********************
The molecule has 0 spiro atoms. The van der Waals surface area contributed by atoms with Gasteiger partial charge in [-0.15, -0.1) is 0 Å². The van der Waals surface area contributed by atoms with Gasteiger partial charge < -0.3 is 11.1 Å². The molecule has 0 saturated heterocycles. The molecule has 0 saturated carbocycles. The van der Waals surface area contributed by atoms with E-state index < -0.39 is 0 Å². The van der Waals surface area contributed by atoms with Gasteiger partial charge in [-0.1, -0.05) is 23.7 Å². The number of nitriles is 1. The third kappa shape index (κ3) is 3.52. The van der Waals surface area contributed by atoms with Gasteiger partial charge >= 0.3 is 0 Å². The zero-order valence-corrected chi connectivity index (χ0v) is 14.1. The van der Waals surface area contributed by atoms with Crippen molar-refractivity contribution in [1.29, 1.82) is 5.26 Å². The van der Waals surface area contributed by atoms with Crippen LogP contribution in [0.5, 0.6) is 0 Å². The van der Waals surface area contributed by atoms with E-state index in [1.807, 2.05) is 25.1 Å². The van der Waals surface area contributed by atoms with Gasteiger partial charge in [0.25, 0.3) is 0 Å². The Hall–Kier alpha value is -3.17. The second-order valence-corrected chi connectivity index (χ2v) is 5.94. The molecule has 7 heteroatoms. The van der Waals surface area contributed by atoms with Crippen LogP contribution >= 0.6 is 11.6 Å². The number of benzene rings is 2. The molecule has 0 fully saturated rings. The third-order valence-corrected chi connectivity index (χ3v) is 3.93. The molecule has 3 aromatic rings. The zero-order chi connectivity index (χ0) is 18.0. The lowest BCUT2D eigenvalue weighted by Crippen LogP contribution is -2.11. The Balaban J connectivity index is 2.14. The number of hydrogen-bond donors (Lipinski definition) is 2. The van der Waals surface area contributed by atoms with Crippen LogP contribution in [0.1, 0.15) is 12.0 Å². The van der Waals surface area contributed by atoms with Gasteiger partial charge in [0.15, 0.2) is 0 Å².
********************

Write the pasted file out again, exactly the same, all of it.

The molecule has 0 spiro atoms. The van der Waals surface area contributed by atoms with Gasteiger partial charge in [-0.15, -0.1) is 0 Å². The van der Waals surface area contributed by atoms with Gasteiger partial charge < -0.3 is 11.1 Å². The molecule has 0 saturated heterocycles. The molecule has 0 saturated carbocycles. The van der Waals surface area contributed by atoms with E-state index < -0.39 is 0 Å². The van der Waals surface area contributed by atoms with Gasteiger partial charge in [-0.1, -0.05) is 23.7 Å². The number of nitriles is 1. The third kappa shape index (κ3) is 3.52. The van der Waals surface area contributed by atoms with Gasteiger partial charge >= 0.3 is 0 Å². The zero-order valence-corrected chi connectivity index (χ0v) is 14.1. The van der Waals surface area contributed by atoms with Crippen molar-refractivity contribution in [1.29, 1.82) is 5.26 Å². The van der Waals surface area contributed by atoms with Crippen LogP contribution in [0.5, 0.6) is 0 Å². The van der Waals surface area contributed by atoms with E-state index in [1.807, 2.05) is 25.1 Å². The van der Waals surface area contributed by atoms with Gasteiger partial charge in [0.25, 0.3) is 0 Å². The Hall–Kier alpha value is -3.17. The second-order valence-corrected chi connectivity index (χ2v) is 5.94. The molecule has 7 heteroatoms. The van der Waals surface area contributed by atoms with Crippen LogP contribution >= 0.6 is 11.6 Å². The number of benzene rings is 2. The molecule has 0 fully saturated rings. The third-order valence-corrected chi connectivity index (χ3v) is 3.93. The molecule has 3 aromatic rings. The zero-order chi connectivity index (χ0) is 18.0. The lowest BCUT2D eigenvalue weighted by Crippen LogP contribution is -2.11. The Balaban J connectivity index is 2.14. The number of hydrogen-bond donors (Lipinski definition) is 2. The van der Waals surface area contributed by atoms with Crippen LogP contribution in [0.1, 0.15) is 12.0 Å². The van der Waals surface area contributed by atoms with Gasteiger partial charge in [0.15, 0.2) is 0 Å².